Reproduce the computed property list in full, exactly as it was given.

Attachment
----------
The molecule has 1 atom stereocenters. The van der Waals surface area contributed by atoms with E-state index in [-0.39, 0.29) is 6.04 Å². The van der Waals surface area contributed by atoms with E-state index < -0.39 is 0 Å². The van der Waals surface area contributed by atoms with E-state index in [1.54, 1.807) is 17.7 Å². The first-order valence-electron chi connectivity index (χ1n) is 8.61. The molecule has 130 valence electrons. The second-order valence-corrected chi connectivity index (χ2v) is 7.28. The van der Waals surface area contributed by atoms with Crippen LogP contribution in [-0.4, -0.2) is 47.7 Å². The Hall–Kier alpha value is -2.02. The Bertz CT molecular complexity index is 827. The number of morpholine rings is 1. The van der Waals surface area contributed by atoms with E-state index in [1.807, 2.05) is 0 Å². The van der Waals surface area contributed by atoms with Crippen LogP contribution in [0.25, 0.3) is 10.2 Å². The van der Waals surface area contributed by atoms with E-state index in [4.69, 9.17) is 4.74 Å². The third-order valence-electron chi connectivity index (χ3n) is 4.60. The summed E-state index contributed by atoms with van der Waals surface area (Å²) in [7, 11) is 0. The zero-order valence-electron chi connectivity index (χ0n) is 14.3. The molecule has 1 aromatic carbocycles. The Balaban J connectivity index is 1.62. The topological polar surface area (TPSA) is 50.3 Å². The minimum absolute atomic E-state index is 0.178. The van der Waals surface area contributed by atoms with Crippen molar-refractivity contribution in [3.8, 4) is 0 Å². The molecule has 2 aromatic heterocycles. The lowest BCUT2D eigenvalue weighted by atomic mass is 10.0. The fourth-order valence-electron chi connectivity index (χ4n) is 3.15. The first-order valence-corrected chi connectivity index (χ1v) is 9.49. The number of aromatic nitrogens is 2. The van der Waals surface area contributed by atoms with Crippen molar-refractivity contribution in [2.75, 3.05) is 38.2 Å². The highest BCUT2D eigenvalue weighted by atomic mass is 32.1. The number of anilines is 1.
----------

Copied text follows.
The molecule has 1 atom stereocenters. The van der Waals surface area contributed by atoms with E-state index in [-0.39, 0.29) is 6.04 Å². The van der Waals surface area contributed by atoms with E-state index < -0.39 is 0 Å². The van der Waals surface area contributed by atoms with E-state index in [1.54, 1.807) is 17.7 Å². The first-order valence-electron chi connectivity index (χ1n) is 8.61. The molecule has 130 valence electrons. The second-order valence-corrected chi connectivity index (χ2v) is 7.28. The van der Waals surface area contributed by atoms with Crippen LogP contribution in [-0.4, -0.2) is 47.7 Å². The Hall–Kier alpha value is -2.02. The Bertz CT molecular complexity index is 827. The number of morpholine rings is 1. The van der Waals surface area contributed by atoms with E-state index in [1.807, 2.05) is 0 Å². The van der Waals surface area contributed by atoms with Crippen LogP contribution in [0.25, 0.3) is 10.2 Å². The van der Waals surface area contributed by atoms with E-state index in [4.69, 9.17) is 4.74 Å². The third-order valence-electron chi connectivity index (χ3n) is 4.60. The summed E-state index contributed by atoms with van der Waals surface area (Å²) in [7, 11) is 0. The zero-order valence-electron chi connectivity index (χ0n) is 14.3. The molecule has 1 aromatic carbocycles. The Balaban J connectivity index is 1.62. The topological polar surface area (TPSA) is 50.3 Å². The minimum absolute atomic E-state index is 0.178. The van der Waals surface area contributed by atoms with Crippen molar-refractivity contribution in [3.8, 4) is 0 Å². The molecule has 2 aromatic heterocycles. The lowest BCUT2D eigenvalue weighted by atomic mass is 10.0. The fourth-order valence-electron chi connectivity index (χ4n) is 3.15. The first-order valence-corrected chi connectivity index (χ1v) is 9.49. The number of aromatic nitrogens is 2. The van der Waals surface area contributed by atoms with Crippen molar-refractivity contribution in [2.75, 3.05) is 38.2 Å². The highest BCUT2D eigenvalue weighted by atomic mass is 32.1. The number of anilines is 1.